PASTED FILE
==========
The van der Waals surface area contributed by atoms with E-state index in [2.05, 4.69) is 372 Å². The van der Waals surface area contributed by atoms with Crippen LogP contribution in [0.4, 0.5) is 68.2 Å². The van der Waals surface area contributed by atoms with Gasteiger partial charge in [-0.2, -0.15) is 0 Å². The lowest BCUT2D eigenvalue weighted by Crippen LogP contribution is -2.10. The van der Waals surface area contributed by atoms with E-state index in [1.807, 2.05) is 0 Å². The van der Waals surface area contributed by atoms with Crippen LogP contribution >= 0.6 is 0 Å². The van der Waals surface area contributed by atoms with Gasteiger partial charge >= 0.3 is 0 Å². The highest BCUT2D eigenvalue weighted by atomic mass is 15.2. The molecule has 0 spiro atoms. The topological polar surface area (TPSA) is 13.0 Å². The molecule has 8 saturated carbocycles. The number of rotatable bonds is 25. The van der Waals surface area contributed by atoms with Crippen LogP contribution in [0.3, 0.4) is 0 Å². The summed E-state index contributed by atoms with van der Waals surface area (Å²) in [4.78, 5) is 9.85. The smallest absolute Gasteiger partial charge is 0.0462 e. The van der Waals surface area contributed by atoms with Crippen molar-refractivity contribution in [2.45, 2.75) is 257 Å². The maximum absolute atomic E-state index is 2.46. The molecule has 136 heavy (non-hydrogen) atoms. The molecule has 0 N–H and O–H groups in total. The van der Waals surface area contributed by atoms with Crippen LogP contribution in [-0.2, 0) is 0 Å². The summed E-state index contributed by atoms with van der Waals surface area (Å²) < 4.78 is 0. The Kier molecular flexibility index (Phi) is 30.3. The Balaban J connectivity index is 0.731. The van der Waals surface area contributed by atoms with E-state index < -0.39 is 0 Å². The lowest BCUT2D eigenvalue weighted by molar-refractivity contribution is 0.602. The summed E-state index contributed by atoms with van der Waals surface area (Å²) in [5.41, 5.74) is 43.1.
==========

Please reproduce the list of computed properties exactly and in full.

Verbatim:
The van der Waals surface area contributed by atoms with E-state index in [2.05, 4.69) is 372 Å². The van der Waals surface area contributed by atoms with Crippen LogP contribution in [0.4, 0.5) is 68.2 Å². The van der Waals surface area contributed by atoms with Gasteiger partial charge in [-0.2, -0.15) is 0 Å². The lowest BCUT2D eigenvalue weighted by Crippen LogP contribution is -2.10. The van der Waals surface area contributed by atoms with E-state index in [1.807, 2.05) is 0 Å². The van der Waals surface area contributed by atoms with Crippen LogP contribution >= 0.6 is 0 Å². The van der Waals surface area contributed by atoms with Gasteiger partial charge >= 0.3 is 0 Å². The highest BCUT2D eigenvalue weighted by atomic mass is 15.2. The molecule has 0 spiro atoms. The topological polar surface area (TPSA) is 13.0 Å². The molecule has 8 saturated carbocycles. The number of rotatable bonds is 25. The van der Waals surface area contributed by atoms with Crippen LogP contribution in [0.3, 0.4) is 0 Å². The summed E-state index contributed by atoms with van der Waals surface area (Å²) in [4.78, 5) is 9.85. The smallest absolute Gasteiger partial charge is 0.0462 e. The van der Waals surface area contributed by atoms with Crippen molar-refractivity contribution in [2.45, 2.75) is 257 Å². The maximum absolute atomic E-state index is 2.46. The molecule has 136 heavy (non-hydrogen) atoms. The molecule has 0 N–H and O–H groups in total. The van der Waals surface area contributed by atoms with Crippen LogP contribution in [-0.2, 0) is 0 Å². The summed E-state index contributed by atoms with van der Waals surface area (Å²) < 4.78 is 0. The Kier molecular flexibility index (Phi) is 30.3. The Balaban J connectivity index is 0.731. The van der Waals surface area contributed by atoms with E-state index < -0.39 is 0 Å². The lowest BCUT2D eigenvalue weighted by molar-refractivity contribution is 0.602. The summed E-state index contributed by atoms with van der Waals surface area (Å²) in [5.41, 5.74) is 43.1.